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Campaigners court challenge to CCG funding decision

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By Angela Sharda
9 February 2018

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Campaigners  took  their battle to the High Court to challenge a CCG’s decision to stop paying £600,000 to fund a children’s respite centre in Hertfordhire.

Families asked the High Court to review how NHS Herts Valleys CCG decided to stop fully funding the Nascot Lawn respite centre for children and young people.

Mr Justice Mostyn heard the evidence in a two-day hearing in London this week and could make a ruling in the next six weeks.

Campaigners  took  their battle to the High Court to challenge a CCG’s decision to stop paying £600,000 to fund a children’s respite centre in Hertfordhire.

Families asked the High Court to review how NHS Herts Valleys CCG decided to stop fully funding the Nascot Lawn respite centre for children and young people.

Mr Justice Mostyn heard the evidence in a two-day hearing in London this week and could make a ruling in the next six weeks.

The CCG’s finance and performance committee decided to stop funding the centre in Watford at its meeting in November.

It also considered a proposal to  provide up to £100,000  a year until next March as part of a joint-funding model with Hertfordshire County Council, but heard that the council had not confirmed that it would provide core funding.

However the CCG ‘agreed to support respite provision in the county to the value of £100,ooo’.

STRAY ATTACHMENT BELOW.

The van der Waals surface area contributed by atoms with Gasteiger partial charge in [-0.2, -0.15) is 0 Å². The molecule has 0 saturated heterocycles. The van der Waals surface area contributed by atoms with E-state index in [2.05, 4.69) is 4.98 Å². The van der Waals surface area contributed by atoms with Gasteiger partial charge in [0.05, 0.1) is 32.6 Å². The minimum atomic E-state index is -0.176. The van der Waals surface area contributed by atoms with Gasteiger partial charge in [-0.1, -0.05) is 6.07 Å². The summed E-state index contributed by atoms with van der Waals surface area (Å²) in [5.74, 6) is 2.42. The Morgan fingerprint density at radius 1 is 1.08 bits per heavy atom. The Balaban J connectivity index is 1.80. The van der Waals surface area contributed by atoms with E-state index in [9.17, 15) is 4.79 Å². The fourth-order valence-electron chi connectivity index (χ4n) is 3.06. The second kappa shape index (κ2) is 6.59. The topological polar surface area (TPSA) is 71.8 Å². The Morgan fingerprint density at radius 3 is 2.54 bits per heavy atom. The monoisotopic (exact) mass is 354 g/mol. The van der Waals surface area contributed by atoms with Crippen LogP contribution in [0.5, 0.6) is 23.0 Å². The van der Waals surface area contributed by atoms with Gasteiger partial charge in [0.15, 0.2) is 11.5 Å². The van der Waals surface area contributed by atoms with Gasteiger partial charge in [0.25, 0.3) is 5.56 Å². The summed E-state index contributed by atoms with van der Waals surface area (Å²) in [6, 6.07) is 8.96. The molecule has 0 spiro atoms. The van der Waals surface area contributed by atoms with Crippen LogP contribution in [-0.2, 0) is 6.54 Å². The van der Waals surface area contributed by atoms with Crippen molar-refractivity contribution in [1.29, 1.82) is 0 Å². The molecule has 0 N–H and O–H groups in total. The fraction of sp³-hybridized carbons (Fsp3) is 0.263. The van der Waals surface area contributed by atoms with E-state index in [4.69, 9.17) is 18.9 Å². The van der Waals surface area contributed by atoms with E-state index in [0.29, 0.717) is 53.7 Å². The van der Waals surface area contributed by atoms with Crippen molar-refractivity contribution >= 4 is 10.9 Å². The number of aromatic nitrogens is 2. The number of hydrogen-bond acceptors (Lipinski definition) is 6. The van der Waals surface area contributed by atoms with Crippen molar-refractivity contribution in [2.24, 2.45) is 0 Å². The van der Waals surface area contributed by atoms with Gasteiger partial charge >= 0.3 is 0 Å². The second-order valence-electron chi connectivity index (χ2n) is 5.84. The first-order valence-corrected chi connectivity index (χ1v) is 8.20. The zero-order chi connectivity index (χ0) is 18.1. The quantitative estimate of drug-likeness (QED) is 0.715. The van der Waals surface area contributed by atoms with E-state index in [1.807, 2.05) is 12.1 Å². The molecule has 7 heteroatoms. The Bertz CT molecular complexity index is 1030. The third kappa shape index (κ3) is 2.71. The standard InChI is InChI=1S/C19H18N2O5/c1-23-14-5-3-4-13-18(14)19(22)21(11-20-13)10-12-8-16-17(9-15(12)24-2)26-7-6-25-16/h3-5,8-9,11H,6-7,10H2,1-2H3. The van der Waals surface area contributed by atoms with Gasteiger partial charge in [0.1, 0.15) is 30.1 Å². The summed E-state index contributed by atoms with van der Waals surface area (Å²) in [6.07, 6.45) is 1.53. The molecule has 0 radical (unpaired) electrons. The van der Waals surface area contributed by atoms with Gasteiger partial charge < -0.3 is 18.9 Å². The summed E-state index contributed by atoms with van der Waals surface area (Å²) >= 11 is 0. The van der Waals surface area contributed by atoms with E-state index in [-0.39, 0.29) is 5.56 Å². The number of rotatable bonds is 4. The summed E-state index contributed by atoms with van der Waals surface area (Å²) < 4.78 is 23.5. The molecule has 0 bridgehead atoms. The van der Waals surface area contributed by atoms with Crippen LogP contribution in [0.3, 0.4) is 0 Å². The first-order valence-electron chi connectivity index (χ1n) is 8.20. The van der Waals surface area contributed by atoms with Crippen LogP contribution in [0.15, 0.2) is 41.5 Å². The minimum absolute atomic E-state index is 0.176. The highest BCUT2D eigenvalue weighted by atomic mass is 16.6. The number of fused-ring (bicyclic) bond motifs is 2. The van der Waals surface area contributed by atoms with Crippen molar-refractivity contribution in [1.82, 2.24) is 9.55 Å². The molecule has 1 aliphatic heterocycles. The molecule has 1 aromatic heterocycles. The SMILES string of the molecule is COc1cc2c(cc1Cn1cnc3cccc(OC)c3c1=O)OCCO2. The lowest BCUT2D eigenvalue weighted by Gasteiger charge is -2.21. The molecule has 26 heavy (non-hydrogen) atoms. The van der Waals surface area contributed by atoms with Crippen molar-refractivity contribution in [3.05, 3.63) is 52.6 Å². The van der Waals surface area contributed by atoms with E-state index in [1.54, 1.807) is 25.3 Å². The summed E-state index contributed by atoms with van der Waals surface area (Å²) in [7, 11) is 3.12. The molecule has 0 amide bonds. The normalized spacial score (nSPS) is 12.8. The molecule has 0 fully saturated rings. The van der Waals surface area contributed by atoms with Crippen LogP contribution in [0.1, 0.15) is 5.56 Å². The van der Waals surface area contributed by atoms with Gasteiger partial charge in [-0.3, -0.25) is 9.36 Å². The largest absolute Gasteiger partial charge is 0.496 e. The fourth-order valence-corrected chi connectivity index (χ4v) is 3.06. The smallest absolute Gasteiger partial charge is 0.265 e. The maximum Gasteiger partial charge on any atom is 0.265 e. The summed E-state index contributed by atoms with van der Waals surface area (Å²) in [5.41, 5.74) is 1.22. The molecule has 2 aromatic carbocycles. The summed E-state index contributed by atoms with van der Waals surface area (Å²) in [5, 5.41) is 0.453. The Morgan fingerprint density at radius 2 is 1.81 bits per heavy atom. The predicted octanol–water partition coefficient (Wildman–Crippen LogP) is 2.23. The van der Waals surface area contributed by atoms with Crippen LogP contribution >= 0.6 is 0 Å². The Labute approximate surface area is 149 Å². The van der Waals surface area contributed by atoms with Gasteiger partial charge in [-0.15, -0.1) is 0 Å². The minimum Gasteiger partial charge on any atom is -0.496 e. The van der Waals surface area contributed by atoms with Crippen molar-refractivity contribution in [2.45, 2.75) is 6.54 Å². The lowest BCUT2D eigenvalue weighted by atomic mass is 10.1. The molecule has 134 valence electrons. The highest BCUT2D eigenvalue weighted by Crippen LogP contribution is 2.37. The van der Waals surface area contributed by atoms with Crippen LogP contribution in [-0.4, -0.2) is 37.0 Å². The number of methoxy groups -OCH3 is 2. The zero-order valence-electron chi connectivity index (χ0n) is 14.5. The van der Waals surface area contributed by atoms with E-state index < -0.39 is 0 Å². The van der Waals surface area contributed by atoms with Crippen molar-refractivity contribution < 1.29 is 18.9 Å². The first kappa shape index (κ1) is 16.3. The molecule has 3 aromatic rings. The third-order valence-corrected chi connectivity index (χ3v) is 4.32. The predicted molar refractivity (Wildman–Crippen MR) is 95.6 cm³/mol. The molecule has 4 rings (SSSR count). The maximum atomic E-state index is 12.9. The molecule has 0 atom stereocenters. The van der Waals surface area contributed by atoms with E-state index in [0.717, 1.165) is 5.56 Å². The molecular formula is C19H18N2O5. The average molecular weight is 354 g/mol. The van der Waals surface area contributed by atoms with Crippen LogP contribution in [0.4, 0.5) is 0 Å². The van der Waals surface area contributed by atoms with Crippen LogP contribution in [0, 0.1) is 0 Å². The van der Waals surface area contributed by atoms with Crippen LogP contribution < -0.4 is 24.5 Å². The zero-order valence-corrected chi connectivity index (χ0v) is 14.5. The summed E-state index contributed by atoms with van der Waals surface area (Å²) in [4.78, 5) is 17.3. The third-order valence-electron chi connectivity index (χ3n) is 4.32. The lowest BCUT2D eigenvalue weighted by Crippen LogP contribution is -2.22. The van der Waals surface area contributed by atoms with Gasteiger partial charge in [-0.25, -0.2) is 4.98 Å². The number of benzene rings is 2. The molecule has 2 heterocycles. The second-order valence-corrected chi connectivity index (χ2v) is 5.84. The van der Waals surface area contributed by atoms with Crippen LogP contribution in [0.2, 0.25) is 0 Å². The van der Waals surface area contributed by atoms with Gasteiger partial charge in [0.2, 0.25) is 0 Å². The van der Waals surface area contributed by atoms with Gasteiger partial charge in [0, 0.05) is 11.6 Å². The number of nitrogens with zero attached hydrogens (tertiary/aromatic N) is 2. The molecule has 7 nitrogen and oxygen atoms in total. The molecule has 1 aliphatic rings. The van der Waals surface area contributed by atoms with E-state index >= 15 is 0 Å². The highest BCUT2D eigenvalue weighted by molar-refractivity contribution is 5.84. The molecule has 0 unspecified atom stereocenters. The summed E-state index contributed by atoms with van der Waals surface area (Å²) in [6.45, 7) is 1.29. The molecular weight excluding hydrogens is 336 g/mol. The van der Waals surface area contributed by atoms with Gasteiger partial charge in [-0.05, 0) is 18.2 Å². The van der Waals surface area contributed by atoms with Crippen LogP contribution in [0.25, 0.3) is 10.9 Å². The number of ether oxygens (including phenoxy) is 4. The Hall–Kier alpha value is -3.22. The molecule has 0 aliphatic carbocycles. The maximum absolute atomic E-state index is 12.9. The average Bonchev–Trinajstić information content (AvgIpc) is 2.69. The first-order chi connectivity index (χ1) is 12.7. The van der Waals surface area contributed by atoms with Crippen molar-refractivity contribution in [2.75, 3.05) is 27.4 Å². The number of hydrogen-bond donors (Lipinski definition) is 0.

The decision followed a  consultation of parents and health professionals.

The CCG initially decided last summer  to stop funding the respire centre but reviewed its decision following protests from families.

Speaking after the November  meeting CCG chair Dr Nicolas Small said: ‘This decision is one of our most challenging that we have faced and meeting with the Nascot Lawn families has been one of the most humbling engagement processes that we have ever undertaken. As individuals we cannot fail to be affected by the difficulties the children and their families face. We fully recognise their need for respite care but this must be a matter for the county council.’

‘The CCG will remain fully committed to helping the council in the transfer arrangements following the council’s offer to families.’

The CCG said it would not comment until the outcome of the court hearing is known but chief executive Kathryn Magson said it ‘will continue funding health services to meet the needs of children, young people and their families, including mental health services, medicines, children’s community nursing, palliative care for those with life-limiting conditions, speech and language therapy, physiotherapy and occupational therapy and special school nursing.’

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